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May 12, 2022

New York State Budget Bill Expands Independence of Nurse Practitioners

Buried within the New York State 2023 budget bill were several amendments to the state’s education law, which expand the independence of nurse practitioners (NPs). NPs are advanced practice registered nurses who are trained and qualified to engage in an expanded scope of practice, including diagnosing patient conditions, assessing patient health, and prescribing medications. 

Prior to the enactment of the budget bill, New York State law allowed NPs to practice in accordance with written protocols filed with the Department of Health in collaboration with a physician. The Nurse Practitioner Modernization Act, effective January 1, 2015, amended New York State Education Law Section 6902 by drawing a distinction depending on the NP’s level of experience. NPs with less than 3,600 hours of practice were required to have a written practice agreement with a collaborating physician who must review the NP’s patient records at least every three months. NPs with more than 3,600 hours were not required to have a written collaboration agreement with a physician as long as they maintained evidence of collaborative relationships with one or more qualified physicians or a New York State licensed health care facility (i.e., hospital, nursing home, ambulatory surgery center, or diagnostic and treatment center). The Nurse Practitioner Modernization Act was due to sunset in 2022, but has now been extended and expanded. 

Effective April 9, 2022, New York State no longer requires NPs to file their written protocols with the Department of Health. While the requirements for written collaboration agreements have not changed for less-experienced NPs, New York State now grants even more autonomy to experienced NPs with over 3,600 practice hours. Experienced NPs are no longer required to maintain a demonstrated collaborative relationship with a physician or health care facility. Moreover, for these NPs, the law eliminated the provision that in the event of a dispute regarding patient care, the recommendation of a licensed physician shall prevail. These amendments are due to expire in two years if not further renewed.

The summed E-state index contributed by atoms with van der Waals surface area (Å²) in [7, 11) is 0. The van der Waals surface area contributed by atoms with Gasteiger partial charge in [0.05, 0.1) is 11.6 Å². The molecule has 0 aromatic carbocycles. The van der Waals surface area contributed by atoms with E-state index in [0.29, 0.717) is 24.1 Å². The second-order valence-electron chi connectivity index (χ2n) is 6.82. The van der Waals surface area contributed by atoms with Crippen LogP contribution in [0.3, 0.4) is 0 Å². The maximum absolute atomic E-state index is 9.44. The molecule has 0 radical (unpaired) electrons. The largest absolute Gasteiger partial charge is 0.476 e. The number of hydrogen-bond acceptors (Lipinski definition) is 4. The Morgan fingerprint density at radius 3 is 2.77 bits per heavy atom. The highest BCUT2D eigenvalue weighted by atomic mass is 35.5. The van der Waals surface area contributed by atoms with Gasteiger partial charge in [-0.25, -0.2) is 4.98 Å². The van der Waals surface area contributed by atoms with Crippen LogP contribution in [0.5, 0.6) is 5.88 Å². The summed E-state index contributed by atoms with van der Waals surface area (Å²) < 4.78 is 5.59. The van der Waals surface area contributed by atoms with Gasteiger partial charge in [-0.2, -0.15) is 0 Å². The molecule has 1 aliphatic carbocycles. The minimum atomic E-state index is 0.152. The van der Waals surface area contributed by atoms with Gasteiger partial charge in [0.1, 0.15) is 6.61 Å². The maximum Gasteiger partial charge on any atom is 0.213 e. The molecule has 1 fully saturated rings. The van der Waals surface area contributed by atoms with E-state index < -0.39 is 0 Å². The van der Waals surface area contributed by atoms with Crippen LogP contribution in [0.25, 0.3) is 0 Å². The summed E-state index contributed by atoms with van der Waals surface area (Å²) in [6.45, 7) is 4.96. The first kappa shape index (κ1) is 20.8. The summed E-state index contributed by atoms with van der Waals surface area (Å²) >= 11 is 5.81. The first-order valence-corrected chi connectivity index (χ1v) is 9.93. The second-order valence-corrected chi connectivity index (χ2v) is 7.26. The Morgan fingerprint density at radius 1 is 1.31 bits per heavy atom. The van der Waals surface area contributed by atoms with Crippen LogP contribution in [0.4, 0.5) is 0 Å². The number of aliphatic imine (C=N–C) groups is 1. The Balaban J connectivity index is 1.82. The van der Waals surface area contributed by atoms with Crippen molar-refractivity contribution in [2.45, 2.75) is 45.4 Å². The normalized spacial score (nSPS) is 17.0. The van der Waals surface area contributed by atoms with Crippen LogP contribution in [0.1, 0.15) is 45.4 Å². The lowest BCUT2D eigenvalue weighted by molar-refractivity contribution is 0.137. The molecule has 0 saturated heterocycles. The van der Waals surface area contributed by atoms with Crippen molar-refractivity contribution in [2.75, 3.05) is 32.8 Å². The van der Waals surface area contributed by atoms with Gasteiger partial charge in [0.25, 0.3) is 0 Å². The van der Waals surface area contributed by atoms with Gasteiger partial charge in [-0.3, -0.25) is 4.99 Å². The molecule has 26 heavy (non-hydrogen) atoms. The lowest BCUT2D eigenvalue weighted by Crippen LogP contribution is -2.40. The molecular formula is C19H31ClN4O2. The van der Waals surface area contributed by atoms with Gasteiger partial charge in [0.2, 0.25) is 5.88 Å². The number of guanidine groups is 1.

NPs have long played a vital role in providing care to patients in a wide range of settings, particularly in medically underserved communities. New York now joins 25 other states plus the District of Columbia in granting full practice authority to experienced NPs.

If you have any questions regarding the content of this article, please contact Fran Ciardullo, special counsel, at fciardullo@barclaydamon.com, or another member of Barclay Damon’s Health & Human Services Providers Team.

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